Member: Your Most Productive HIT Routine/Program?

We have occasionally talked about our individual successes in various threads, but if we are to learn from each other, or even direct a HIT newbie in the right direction - this can be a place to start!

Me, I got introduced to HIT by Dr Darden’s excellent “The new HIT” book about 3 years ago. Applying his ideas on 4/4 repping, two days a week full body program in high intensity (til failure) I gained a fairly lean 14 kg / 30 lbs in about a year. My later progress re this can be found in my early progress thread in this underforum.

I obviously am unable to repeat this on other routines, though I’m still making progress and keep returning to Dr Darden’s ideas in “The new HIT”.

This book is highly recommended as a great introduction to HIT, and also a very entertaining read as Dr Darden is a great storyteller.

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From Doctor Darden
Living Longer Stronger.
Also Upside-Down bodybuilding

I used Living Longer Stronger to get back into
better condition from my HD II extreme consolidation
snafu.

My favorite was probably Upside-Down bodybuilding. I
did that exactly like it was laid out.

There will be many routines that are productive. It depends
on your age at the time and your goals.

But those two stand out.

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I like the routine from “Heavy Duty II: Mind and Body”. But I like the diets from Darden’s books for fat loss.

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Do HIT (non-Darden/Jones) derivatives like DoggCrapp or Fortitude fit this category?

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I’d guess that is more that most people get, regardless of program used. (I’m sure there are plenty of T Nation posters who have done as well, or even better. But this site likely attracts a high percentage of above average individuals. There is likely a strong self selection bias to participating here.)

I can’t help but wonder if your gains were more due to beginners gains for someone with half decent genetics, than to the program used. But I don’t know what, if anything you tried before then.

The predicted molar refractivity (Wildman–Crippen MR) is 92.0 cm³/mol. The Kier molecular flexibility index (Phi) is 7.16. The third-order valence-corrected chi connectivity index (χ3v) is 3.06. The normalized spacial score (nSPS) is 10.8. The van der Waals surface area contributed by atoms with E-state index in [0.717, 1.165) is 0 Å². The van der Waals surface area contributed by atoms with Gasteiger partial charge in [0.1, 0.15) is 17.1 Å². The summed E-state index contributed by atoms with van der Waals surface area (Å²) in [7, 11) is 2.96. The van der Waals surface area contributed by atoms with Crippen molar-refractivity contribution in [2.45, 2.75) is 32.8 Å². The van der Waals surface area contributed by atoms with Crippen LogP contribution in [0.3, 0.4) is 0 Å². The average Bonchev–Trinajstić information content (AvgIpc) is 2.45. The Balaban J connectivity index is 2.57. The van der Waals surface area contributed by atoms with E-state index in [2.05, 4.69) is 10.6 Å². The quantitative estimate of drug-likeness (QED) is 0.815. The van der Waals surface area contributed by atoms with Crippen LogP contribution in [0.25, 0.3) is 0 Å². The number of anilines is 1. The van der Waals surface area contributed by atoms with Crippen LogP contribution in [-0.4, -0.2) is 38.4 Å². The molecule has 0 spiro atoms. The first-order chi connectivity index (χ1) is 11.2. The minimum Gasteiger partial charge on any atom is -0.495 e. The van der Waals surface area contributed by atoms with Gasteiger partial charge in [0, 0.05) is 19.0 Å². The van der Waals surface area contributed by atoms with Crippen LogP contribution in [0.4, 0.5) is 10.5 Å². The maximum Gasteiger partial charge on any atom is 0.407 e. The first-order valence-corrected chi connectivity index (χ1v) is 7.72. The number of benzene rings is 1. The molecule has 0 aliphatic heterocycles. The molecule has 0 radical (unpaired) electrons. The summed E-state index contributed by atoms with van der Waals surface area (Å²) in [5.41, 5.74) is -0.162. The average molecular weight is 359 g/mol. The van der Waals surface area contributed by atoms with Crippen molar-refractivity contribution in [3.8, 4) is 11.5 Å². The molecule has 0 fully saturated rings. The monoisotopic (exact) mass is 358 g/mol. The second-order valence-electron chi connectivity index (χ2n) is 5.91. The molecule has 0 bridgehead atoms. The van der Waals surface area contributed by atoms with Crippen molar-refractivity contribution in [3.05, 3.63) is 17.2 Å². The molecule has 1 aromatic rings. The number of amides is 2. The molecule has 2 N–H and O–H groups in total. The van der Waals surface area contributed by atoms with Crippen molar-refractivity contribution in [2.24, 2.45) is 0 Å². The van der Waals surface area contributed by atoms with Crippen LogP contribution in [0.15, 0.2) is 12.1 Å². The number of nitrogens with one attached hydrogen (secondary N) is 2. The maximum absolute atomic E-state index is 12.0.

Way way back (1980’s), I trained at a traditional Nautilus club, full body routine, 10-12 machines in the circuit, 2 or 3 times a week for about 1.5 years. I may have put on 10 lbs max before my progress stalled. I was about 29 at the time, and in the best physical condition of my life. But gaining a lot of muscle? Just never could make that work, regardless of the programs I tried.

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If yes, then I’m changing my answer lol

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Killing fat…lost 25 lbs, my coworkers say i look solid :muscle:lol

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Good point, Al! I have been thinking about this. In 1994 I was at my peak in bodybuilding, being 20 years old having trained hard for 4 years, with probably good genetics. Over the years I did other HIIT or CrossFit related activities, losing a lot of the previous gains.

Going back into bodybuilding through Darden and “The new HIT” I re-gained all the lost weight - and also added some. BUT - We are talking a 25 year window in time! Is it possible to call it regained muscle in my case? Perhaps.

I’m not sure how long muscle memory persists, but I suppose it could be a factor. In any case, if you had demonstrated good potential at age 20, that would not have all disappeared by age 45. Scaling back HIIT and CrossFit metcon’s in favor of lifting would also make some difference.

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I gained about 30 pounds my first year (late 1990 to late 1991), most of it muscle. Hell, most of it probably the first six months. It was a stunning transformation. For example with strength, I started out only getting 8-10 reps with the 45-pound Olympic bar on the bench press to get 225 pounds for reps before the end of that full year of training. But, I am over 6’2" and was extremely thin and had almost no prior athletic experience. I was also only 18 years old. I was using volume training during that time (initially a basic two way split training each muscle 2X a week, 4-8 sets a muscle months later ramping up to training a muscle 2X week but training 6 days a week,12-15 sets a muscle with no additional benefit). Gains became super slow after that first year no matter the routine. I would say I have average to slightly below average genetics for size, but somewhat above average for getting lean.

The best HIT routine I used? My first HIT experience was when I was 20 years old with two years of experience. Not gaining at that point at all. I stumbled across Dr. D’s “100 HIT ways…” book in the bookstore. I used the leg-arm emphasis routine as my legs were not in proportion to the size of my upper body. That changed within a month (3X a week, 14-exercise, full body, to failure). Big gains in my legs and calves. I mean shockingly good results in such little time. However, upper body stayed about the same. BUT, I was completely burned out from doing that much failure training. It was the most brutal training experience I’ve ever had as I was truly pushing every set as hard as I could. Way too much work with that level of intensity.